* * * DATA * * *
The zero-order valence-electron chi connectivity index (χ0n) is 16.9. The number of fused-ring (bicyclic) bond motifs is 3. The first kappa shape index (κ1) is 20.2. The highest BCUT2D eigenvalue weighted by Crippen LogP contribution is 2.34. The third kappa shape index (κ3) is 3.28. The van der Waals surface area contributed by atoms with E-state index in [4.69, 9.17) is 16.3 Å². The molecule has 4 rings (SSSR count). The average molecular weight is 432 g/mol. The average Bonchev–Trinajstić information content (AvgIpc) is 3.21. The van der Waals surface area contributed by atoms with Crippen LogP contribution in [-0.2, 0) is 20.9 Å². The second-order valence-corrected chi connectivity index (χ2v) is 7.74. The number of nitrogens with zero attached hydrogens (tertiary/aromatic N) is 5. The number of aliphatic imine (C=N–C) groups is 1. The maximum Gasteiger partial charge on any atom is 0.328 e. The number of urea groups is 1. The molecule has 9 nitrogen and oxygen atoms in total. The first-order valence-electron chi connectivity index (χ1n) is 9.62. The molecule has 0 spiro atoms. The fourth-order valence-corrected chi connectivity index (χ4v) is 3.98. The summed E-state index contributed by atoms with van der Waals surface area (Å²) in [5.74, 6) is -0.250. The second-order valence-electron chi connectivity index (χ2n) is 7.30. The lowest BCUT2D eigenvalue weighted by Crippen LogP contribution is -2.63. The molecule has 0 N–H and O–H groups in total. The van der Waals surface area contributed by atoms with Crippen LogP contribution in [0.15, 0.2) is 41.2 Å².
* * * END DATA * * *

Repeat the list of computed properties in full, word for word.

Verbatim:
The zero-order valence-electron chi connectivity index (χ0n) is 16.9. The number of fused-ring (bicyclic) bond motifs is 3. The first kappa shape index (κ1) is 20.2. The highest BCUT2D eigenvalue weighted by Crippen LogP contribution is 2.34. The third kappa shape index (κ3) is 3.28. The van der Waals surface area contributed by atoms with E-state index in [4.69, 9.17) is 16.3 Å². The molecule has 4 rings (SSSR count). The average molecular weight is 432 g/mol. The average Bonchev–Trinajstić information content (AvgIpc) is 3.21. The van der Waals surface area contributed by atoms with Crippen LogP contribution in [-0.2, 0) is 20.9 Å². The second-order valence-corrected chi connectivity index (χ2v) is 7.74. The number of nitrogens with zero attached hydrogens (tertiary/aromatic N) is 5. The number of aliphatic imine (C=N–C) groups is 1. The maximum Gasteiger partial charge on any atom is 0.328 e. The number of urea groups is 1. The molecule has 9 nitrogen and oxygen atoms in total. The first-order valence-electron chi connectivity index (χ1n) is 9.62. The molecule has 0 spiro atoms. The fourth-order valence-corrected chi connectivity index (χ4v) is 3.98. The summed E-state index contributed by atoms with van der Waals surface area (Å²) in [5.74, 6) is -0.250. The second-order valence-electron chi connectivity index (χ2n) is 7.30. The lowest BCUT2D eigenvalue weighted by Crippen LogP contribution is -2.63. The molecule has 0 N–H and O–H groups in total. The van der Waals surface area contributed by atoms with Crippen LogP contribution in [0.15, 0.2) is 41.2 Å².